Have You Tried Prevention Tips for Pressure Sores in Dementia?

One way to prevent pressure sores is to make sure shoes fit well
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What Are Pressure Sores?

Often called bed sores, decubitus ulcers or pressure ulcers, pressure sores are areas of damaged skin that result from too much pressure or weight on the area. The damage can be on the surface or go deep down, even into the muscle and bone.

Areas of the body at particular risk for skin breakdown include the buttocks, coccyx, heels, ankles, shoulder blades, back and sides of the head, ears, elbows and hips.

There are different stages of pressure ulcers ranging from stage 1, which is a reddened area, up to stage 4 where muscle, tendon or bone is visible. Pressure areas can also be classified as unstageable, where you can't tell how deep the injury to the tissue is, or as a deep tissue injury where there's a bruise-like purple area or blood blister covering tissue that feels "mushy" or warmer compared to the skin around it. 

Why Do Pressure Sores Develop?

Pressure sores often develop as a result of limited mobility, poor nutrition and illnesses. In late stage dementia, physical functioning is affected and the ability to move around declines. Thus, the person may remain in the same position for too long- whether that's in bed or sitting in a chair- placing too much pressure on certain parts of the body and increasing the risk for pressure sores.

Risks of Pressure Sores

Several health conditions place people at a higher risk of pressure sores.

Nursing homes and other care facilities use tools like the Braden Risk Assessment Scale to help identify the residents at higher risk for skin concerns. These types of scales provide you with a number that quantifies the level of risk for each person, and that risk level should trigger multiple preventative interventions.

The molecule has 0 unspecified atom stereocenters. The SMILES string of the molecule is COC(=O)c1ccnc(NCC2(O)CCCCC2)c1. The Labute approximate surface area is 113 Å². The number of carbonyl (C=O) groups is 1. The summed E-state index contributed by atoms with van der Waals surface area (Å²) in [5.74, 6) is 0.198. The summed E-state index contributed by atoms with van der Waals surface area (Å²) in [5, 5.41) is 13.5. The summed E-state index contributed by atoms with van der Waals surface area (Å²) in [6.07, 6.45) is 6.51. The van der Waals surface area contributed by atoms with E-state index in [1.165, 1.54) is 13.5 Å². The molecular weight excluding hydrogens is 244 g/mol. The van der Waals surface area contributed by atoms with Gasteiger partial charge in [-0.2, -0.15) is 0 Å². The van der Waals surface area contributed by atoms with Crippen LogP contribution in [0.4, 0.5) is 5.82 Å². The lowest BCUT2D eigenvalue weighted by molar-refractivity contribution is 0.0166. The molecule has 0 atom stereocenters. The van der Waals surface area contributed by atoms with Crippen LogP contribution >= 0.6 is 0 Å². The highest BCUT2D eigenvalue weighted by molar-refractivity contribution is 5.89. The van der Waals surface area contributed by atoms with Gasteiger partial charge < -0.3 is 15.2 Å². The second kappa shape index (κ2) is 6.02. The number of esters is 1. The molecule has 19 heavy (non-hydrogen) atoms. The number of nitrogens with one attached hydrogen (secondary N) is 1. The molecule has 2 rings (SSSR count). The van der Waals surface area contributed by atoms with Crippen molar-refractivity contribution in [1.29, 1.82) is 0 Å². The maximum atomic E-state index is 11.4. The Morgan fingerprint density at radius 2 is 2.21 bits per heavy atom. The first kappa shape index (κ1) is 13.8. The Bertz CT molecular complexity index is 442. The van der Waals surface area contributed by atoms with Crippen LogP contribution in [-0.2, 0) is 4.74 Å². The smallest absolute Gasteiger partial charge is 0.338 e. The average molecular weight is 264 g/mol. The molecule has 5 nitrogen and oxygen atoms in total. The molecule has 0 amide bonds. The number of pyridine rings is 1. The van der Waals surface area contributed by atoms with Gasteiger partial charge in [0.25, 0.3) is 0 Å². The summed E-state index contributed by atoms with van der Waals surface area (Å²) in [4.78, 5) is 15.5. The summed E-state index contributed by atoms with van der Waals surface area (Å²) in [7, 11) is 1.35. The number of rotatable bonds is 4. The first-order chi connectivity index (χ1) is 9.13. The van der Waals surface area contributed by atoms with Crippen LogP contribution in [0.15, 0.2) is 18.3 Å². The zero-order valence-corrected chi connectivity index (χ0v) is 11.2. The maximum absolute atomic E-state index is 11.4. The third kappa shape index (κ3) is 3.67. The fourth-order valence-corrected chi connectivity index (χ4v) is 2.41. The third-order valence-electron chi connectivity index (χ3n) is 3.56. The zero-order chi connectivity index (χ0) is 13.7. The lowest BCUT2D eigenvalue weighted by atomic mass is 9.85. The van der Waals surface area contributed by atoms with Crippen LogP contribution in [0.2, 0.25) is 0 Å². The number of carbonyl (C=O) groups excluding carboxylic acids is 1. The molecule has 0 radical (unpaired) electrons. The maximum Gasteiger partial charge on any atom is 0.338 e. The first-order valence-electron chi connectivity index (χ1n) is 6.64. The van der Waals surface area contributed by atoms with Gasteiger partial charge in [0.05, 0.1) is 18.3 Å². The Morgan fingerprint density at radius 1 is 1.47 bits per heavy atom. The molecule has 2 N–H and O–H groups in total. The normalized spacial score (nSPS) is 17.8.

However, you can also review the risks below that have been identified by researchers as being tied to a higher risk of skin injury.

What’s So Bad about Pressure Sores?

Pressure sores can cause significant pain, and the tissue can eventually die and require removal, such as amputation. Sepsis, a systemic life-threatening infection, can also develop in pressure sores. Pressure sores have been correlated with an increased risk of depression and also with death.

Because of the potential for pressure sores to affect quality of life and over-all health, pressure sores were identified, among other factors, as an important measure of quality among nursing homes. The percent of residents with pressure sores- and specifically those that developed while in the facility as opposed to those that were present before the person came to the facility- is one way to assess the quality of the care a facility provides.

Prevention in Dementia

Caregivers for people with dementia- including family members, friends and paid caregivers such as home health care nurses or nursing home staff- need to be vigilant in order to prevent pressure sores. Preventative measures can include: